TW

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After 3 or 4 months using the Arm Guard I have only hit the center attachment a few times and have never missed a pass because of it.

Support BallOfSpray by supporting the companies that support BallOfSpray

California Ski Ranch ★ Connelly ★ Denali ★ Goode ★ KD Skis ★ MasterCraft 

MasterLine ★ PerfSki ★ Radar ★ Reflex ★ S Lines ★ Stokes

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The Arm-Guard is well thought out and not obtrusive.  My wife has had one for a month and doesn't notice it.  Initial space for the hand was 2.5 Inches because we concerned about hitting the panel.  I think we will move it up the handle to close the gap a bit.  I will order one as soon as I decide on what to replace my worn out Accurate ARS that is down to the metal bar.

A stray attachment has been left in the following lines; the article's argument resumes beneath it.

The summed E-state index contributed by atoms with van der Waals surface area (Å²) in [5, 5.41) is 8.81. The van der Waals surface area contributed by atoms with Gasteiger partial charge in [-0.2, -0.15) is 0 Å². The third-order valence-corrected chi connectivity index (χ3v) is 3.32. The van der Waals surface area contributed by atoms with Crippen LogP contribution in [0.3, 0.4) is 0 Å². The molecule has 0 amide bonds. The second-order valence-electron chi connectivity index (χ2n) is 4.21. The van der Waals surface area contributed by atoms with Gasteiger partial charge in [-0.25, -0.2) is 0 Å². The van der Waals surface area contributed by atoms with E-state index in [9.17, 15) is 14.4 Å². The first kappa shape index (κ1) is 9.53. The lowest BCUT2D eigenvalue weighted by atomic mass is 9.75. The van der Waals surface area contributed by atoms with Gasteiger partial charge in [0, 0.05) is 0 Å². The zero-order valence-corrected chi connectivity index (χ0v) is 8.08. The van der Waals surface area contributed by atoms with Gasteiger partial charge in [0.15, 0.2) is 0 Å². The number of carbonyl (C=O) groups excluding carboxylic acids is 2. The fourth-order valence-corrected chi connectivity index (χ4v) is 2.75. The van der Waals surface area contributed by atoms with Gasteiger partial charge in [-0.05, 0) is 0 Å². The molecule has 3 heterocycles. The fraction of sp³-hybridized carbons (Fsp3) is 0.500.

The customer service from Arm-Guard is 5 star.  Rapid communication.  Fast turn-around on custom orders.  I think they go too far sometimes like mailing stuff overnight. 

 As a bonus, a portion of the sales price was going to Brett Yeager kids' fund.

 Jay Gilbert